Consumer Law Review_April 2013
Published on: Apr 15, 2013
Dear Consumer Law Review recipient
It has been some time since our last issue, and a lot has happened. There have been some signs of activity at the National Consumer Commission and the country learned that it might not know what it is doing.
Afriforum won its case against the Department of Trade and Industry to set aside the exemption of low level municipalities from the scope of the CPA. We will discuss the implications of this decision.
The Protection of Personal Information Bill continues on its course through parliament although it seems to have come to a halt in the NCOP. This edition includes an update on the status of the bill. We will continue our introductory articles on the bill in the next edition.
Elizabeth de Stadler
Elizabeth de Stadler is the editor of the Consumer Law Review and a senior associate at Esselaar Attorneys in Cape Town (http://www.esselaar.co.za). Her practice consists of general regulatory compliance due diligences; training and workshops on regulatory compliance; opinion work on the CPA, the National Credit Act, banking law, gaming and lotteries, insurance, medical law, marketing law, contract law; and plain language drafting.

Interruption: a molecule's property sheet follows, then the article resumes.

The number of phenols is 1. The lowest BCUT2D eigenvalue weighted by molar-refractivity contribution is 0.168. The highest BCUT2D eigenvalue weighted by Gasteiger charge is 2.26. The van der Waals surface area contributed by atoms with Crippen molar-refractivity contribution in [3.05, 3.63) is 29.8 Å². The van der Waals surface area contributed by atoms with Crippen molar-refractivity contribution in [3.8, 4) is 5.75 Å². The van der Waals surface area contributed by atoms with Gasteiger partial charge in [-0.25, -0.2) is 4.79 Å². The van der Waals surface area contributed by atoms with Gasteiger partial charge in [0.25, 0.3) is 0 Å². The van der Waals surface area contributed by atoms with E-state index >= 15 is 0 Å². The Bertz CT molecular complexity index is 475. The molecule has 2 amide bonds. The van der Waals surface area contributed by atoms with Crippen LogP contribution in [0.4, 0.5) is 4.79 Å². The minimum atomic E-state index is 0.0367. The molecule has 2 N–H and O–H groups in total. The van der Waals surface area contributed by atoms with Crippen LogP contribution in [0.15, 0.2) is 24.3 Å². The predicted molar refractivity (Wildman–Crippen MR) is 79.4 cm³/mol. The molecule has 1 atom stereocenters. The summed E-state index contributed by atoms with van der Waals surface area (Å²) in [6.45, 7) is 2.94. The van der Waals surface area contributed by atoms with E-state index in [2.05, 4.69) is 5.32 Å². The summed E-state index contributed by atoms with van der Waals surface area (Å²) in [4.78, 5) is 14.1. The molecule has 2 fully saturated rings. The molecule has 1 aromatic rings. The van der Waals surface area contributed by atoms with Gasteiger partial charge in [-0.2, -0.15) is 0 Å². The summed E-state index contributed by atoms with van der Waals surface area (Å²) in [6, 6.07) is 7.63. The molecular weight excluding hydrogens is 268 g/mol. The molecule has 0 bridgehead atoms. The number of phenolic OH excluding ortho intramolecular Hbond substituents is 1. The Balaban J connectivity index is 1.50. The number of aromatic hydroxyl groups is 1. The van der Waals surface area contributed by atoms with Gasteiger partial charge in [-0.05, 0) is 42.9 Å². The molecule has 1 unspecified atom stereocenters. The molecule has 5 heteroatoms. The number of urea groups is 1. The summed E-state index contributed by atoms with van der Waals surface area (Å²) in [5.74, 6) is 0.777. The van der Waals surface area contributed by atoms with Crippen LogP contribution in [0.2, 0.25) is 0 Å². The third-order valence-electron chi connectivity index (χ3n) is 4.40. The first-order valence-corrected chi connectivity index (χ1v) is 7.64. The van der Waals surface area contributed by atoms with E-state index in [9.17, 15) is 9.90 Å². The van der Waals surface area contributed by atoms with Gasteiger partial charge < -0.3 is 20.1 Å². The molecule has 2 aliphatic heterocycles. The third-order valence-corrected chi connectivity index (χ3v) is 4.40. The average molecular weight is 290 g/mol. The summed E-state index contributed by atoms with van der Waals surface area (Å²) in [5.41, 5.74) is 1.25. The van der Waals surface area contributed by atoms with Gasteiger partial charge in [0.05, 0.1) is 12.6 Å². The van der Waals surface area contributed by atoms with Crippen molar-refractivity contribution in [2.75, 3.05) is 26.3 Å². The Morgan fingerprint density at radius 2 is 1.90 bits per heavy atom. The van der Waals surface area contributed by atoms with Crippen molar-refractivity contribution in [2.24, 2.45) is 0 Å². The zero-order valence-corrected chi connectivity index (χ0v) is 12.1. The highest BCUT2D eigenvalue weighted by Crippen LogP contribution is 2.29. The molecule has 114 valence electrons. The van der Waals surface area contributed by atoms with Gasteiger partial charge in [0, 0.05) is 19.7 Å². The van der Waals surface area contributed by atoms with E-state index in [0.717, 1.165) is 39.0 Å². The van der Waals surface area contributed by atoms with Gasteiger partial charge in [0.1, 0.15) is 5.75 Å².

She conducts regular workshops and training sessions on the CPA and other consumer legislation for businesses and for Law@work, a unit situated within the Law Faculty at the University of Cape Town. She is the co-author of a consumer law textbook and a guide to plain language legal drafting, both of which are to be published by Juta Law.